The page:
Having been a longtime SNP member and activist, the rocky road I have come was made smoother by the stout hearts and selflessness of others. It is deference to those as much as to the cause of independence itself that kept me out and active in every local and national election for two decades.
Keeping the heid after disappointments like 1992 and 2003 was one thing; working steadily as if we were already living in the early days of a better country was harder. But being engaged in campaigning at the national level for the last decade and playing a role in candidate vetting has given me more insight into the national picture than any amount of work across my local patch alone could have done.
There was a time when potential candidates were heavily draw from either the stolid (and aging) loyalists who had never wavered though those dark days of the eighties and felt dedication alone had ‘earned’ them candidacy, or from ‘Young Turks’ overbrimming with enthusiasm but so short on pragmatism they wanted eternal confrontation. With so few councils under SNP control, vetting council candidates for 1999 and 2003 was a constant struggle to find competent candidates who would be a credit to us in running their council.
Thankfully, though many a staunch activist was disappointed, the vetting teams stuck to their guns. Their vindication came in 2007 when a dozen councils fell to the SNP and our councillor numbers doubled. Despite most being brand new and some being under severe financial or media pressure from the off, none wavered; none disgraced the party. 2007-11 was not just when the SNP came of age at Holyrood, it was when, from Aberdeen to Ayrshire, from Dumbarton to Dunbar, they showed others how to run councils—and in tough times too.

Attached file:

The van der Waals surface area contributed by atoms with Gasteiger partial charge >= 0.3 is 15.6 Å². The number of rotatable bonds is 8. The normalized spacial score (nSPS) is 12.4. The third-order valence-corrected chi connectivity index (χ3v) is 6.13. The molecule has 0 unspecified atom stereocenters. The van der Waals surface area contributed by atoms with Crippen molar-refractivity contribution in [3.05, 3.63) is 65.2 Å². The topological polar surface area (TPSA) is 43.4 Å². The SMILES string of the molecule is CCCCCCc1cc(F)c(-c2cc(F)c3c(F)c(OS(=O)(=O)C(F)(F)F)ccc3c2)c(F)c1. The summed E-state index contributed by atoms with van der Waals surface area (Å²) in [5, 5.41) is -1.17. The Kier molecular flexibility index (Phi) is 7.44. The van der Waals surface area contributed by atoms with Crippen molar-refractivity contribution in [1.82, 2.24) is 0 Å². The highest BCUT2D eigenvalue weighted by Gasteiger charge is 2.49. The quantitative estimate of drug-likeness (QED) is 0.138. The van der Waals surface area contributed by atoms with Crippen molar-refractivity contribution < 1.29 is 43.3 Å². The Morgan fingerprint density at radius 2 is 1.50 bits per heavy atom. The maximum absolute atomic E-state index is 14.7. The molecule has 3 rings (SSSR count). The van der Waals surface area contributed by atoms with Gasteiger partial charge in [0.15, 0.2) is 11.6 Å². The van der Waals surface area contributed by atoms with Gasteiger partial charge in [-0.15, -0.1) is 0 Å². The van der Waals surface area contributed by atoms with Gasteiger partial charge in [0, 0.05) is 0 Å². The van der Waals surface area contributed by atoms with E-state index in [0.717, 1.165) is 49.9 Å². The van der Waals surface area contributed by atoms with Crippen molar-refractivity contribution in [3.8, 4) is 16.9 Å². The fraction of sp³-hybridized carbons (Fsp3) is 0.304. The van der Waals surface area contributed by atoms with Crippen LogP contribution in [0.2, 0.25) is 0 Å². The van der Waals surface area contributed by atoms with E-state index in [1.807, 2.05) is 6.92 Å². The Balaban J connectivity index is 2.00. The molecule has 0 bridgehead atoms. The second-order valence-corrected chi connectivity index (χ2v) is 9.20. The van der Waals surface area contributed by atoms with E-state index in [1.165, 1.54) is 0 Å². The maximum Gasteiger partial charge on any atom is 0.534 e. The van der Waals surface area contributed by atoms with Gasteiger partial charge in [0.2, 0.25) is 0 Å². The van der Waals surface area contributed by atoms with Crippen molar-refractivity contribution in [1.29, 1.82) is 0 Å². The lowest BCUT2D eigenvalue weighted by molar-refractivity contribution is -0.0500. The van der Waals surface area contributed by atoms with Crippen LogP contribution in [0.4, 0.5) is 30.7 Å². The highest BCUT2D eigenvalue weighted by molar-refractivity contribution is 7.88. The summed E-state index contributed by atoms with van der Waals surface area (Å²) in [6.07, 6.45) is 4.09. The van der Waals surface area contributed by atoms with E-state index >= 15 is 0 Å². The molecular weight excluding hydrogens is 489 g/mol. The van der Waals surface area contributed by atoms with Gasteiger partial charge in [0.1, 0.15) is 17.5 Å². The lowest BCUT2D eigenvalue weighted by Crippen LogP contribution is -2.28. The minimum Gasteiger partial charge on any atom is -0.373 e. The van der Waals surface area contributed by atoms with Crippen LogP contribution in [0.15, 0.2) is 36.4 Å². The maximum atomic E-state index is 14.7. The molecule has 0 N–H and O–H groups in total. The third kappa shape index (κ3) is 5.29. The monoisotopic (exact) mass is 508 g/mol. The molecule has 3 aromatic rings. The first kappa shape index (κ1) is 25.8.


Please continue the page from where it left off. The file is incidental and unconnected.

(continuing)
I am just back from a full weekend vetting council candidates where a team of two dozen senior party members—not those in the media spotlight but the stalwarts who make the unseen engine rooms function, the ones who actually make the party work. First of all, I was reminded why I got involved in the first place: because their good-natured, collegiate dedication is what makes the SNP the real force in Scottish politics today. This has all but disappeared from other parties.
Secondly, for all my experience on vetting teams, I was astonished by the quality of candidates—new people to most of us veteran vetters—that indicates a depth of talent and width of experience to make any jibe about ‘narrow nationalists’ seem hilariously misguided. These men and women would be a credit to any organisation. I had feared that, because so many of our stalwarts were swept into office in May we would now toil to find their replacements: anything but.
But, thirdly, and what I found most encouraging, there were among them a group who had, at one time, all been active in other parties. These people were not failures; they had been candidates and councillors but had left to find what one of them described as “something to believe in”. Their biggest beef? A lack of leadership or vision, of any sense of purpose beyond retaining what they had. If this is the quality of people now abandoning other parties in Scotland, the SNP’s dark days are behind it and the future full of promise.
Such evidence points to next May’s local elections being not, in Churchill’s description of Alamein, ‘The End of the Beginning’; if that wasn’t devolution in 1999, then it was this May’s SNP landslide at Holyrood. What next May will be even pathologically thrawn ‘Desperate Dan’ Alexander, fulminating from the Lib-Dem podium in Birmingham today, may come accept: it looks increasingly like ‘The Beginning of the End’.